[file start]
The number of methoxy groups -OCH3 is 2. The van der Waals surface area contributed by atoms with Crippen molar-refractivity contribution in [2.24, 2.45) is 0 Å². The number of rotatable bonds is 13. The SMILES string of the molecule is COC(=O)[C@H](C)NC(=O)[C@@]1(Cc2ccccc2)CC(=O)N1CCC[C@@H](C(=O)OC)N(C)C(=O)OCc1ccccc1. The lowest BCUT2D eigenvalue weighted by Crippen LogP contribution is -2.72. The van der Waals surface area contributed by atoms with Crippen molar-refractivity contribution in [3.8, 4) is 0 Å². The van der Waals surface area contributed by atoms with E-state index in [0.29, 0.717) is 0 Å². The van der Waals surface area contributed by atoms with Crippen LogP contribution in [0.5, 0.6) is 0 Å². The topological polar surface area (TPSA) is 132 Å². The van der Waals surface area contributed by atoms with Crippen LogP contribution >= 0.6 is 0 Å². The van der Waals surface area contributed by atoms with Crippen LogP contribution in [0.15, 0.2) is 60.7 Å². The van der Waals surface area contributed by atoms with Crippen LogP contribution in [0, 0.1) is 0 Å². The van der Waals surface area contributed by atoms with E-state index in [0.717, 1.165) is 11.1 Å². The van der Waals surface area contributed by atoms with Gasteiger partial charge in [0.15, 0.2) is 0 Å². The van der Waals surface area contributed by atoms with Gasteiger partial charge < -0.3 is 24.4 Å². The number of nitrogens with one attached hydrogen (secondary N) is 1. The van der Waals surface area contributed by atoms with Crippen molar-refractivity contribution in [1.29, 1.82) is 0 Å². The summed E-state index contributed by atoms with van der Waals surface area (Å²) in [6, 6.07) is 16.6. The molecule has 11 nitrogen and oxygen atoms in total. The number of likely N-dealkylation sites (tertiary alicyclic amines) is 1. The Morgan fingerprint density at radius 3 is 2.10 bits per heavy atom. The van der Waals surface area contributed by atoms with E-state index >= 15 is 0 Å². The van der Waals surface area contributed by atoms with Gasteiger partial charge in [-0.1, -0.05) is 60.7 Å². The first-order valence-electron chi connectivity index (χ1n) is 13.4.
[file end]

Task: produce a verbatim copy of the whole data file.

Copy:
The number of methoxy groups -OCH3 is 2. The van der Waals surface area contributed by atoms with Crippen molar-refractivity contribution in [2.24, 2.45) is 0 Å². The number of rotatable bonds is 13. The SMILES string of the molecule is COC(=O)[C@H](C)NC(=O)[C@@]1(Cc2ccccc2)CC(=O)N1CCC[C@@H](C(=O)OC)N(C)C(=O)OCc1ccccc1. The lowest BCUT2D eigenvalue weighted by Crippen LogP contribution is -2.72. The van der Waals surface area contributed by atoms with Crippen molar-refractivity contribution in [3.8, 4) is 0 Å². The van der Waals surface area contributed by atoms with E-state index in [0.29, 0.717) is 0 Å². The van der Waals surface area contributed by atoms with Crippen LogP contribution in [0.5, 0.6) is 0 Å². The topological polar surface area (TPSA) is 132 Å². The van der Waals surface area contributed by atoms with Crippen LogP contribution >= 0.6 is 0 Å². The van der Waals surface area contributed by atoms with Crippen LogP contribution in [0.15, 0.2) is 60.7 Å². The van der Waals surface area contributed by atoms with Crippen LogP contribution in [0, 0.1) is 0 Å². The van der Waals surface area contributed by atoms with E-state index in [0.717, 1.165) is 11.1 Å². The van der Waals surface area contributed by atoms with Gasteiger partial charge in [0.15, 0.2) is 0 Å². The van der Waals surface area contributed by atoms with Gasteiger partial charge < -0.3 is 24.4 Å². The number of nitrogens with one attached hydrogen (secondary N) is 1. The van der Waals surface area contributed by atoms with Crippen molar-refractivity contribution in [1.29, 1.82) is 0 Å². The summed E-state index contributed by atoms with van der Waals surface area (Å²) in [6, 6.07) is 16.6. The molecule has 11 nitrogen and oxygen atoms in total. The number of likely N-dealkylation sites (tertiary alicyclic amines) is 1. The Morgan fingerprint density at radius 3 is 2.10 bits per heavy atom. The van der Waals surface area contributed by atoms with E-state index >= 15 is 0 Å². The van der Waals surface area contributed by atoms with Gasteiger partial charge in [-0.1, -0.05) is 60.7 Å². The first-order valence-electron chi connectivity index (χ1n) is 13.4.